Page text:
bviously, God expects us to learn about His power and ways by looking at creation. Nature is one of the slates upon which God continually etches revelations about Himself. In this chapter we read that God took Job through a zoo (so to speak) and gave him a pop quiz on the animal kingdom. He showed Job wild goats, deer, wild donkeys, unicorns (rhinoceros perhaps?), peacocks, an ostrich, a horse, a hawk, an eagle... and He even pointed out a grasshopper, for contrast. But this hike wasn't for entertainment or distraction. God questioned Job specifically about His knowledge of Zoology and about what power he (Job) might have to make or care for all of these animals and more. But, don't focus on the animals so much; focus on the God who made them.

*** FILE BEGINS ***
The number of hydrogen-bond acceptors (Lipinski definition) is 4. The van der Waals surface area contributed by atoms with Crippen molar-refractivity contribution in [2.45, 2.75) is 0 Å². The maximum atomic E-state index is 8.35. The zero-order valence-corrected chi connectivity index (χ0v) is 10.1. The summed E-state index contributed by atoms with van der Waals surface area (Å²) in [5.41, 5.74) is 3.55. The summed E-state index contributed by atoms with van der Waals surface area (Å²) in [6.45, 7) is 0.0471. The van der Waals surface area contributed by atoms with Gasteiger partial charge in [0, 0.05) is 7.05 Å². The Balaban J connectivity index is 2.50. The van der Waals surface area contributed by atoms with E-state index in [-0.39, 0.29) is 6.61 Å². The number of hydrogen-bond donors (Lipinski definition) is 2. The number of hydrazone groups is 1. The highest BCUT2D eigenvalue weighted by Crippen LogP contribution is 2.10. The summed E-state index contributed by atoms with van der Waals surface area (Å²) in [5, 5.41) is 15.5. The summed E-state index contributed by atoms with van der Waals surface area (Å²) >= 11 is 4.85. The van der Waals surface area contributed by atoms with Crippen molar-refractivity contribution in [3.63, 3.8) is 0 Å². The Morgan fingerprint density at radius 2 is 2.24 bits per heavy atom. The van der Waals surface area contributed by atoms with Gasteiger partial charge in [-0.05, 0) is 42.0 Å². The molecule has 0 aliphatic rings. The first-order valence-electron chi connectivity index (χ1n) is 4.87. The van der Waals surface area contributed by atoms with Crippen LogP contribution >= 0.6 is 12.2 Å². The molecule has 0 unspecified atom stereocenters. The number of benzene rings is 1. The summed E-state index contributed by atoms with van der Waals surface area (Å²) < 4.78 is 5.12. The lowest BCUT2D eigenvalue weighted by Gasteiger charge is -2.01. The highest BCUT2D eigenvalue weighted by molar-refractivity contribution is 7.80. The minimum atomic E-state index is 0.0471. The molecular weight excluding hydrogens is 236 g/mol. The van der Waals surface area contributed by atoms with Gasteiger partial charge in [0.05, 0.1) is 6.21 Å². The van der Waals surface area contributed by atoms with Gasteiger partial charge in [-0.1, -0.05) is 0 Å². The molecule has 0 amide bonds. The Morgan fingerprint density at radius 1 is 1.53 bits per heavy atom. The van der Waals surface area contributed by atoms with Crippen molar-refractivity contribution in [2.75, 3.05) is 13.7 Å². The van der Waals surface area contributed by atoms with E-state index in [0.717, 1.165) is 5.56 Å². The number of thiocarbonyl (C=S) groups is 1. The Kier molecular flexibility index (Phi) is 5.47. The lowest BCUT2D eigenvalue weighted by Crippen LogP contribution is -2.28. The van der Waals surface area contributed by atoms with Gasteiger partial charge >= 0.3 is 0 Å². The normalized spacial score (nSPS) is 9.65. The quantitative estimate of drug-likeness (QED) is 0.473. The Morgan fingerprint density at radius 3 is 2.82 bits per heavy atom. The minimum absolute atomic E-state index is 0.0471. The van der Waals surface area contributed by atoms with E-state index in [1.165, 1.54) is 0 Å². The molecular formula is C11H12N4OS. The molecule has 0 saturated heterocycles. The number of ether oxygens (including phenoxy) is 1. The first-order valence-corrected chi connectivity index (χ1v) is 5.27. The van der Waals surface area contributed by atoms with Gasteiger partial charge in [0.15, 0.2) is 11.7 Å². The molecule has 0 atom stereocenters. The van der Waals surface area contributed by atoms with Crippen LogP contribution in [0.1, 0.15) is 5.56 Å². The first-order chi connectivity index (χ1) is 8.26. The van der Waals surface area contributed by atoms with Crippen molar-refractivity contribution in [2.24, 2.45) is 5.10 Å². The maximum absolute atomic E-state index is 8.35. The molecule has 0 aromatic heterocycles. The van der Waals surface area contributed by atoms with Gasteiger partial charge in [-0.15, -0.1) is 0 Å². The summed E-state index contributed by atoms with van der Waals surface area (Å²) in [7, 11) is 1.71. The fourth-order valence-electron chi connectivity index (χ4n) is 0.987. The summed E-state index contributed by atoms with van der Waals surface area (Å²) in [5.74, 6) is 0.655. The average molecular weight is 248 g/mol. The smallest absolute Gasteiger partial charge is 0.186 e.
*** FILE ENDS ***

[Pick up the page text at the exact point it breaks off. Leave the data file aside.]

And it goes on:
Notice the questions God was asking Job: Do you know? Can you predict? Can you count things before they exist? Who did this? Can you tame? Can you control? Could you guide? Did you give? Could you teach? Do you have power over? In every case Job had to bow lower and lower admitting that all of these things were beyond him... beyond his power to understand; to examine; to do. And again, just as with the weather and such in part one of God's speech, here Job had to be humbled as he had his perspective adjusted in a major way.
So, while we all justly admire Job and his patience and piety, let us reserve our deepest admiration for the One who made Job, tried Job and protected Job. The great one is God. Perhaps the book could have been called "God" ... instead of "Job" ... in a way such a title would have been much more accurate.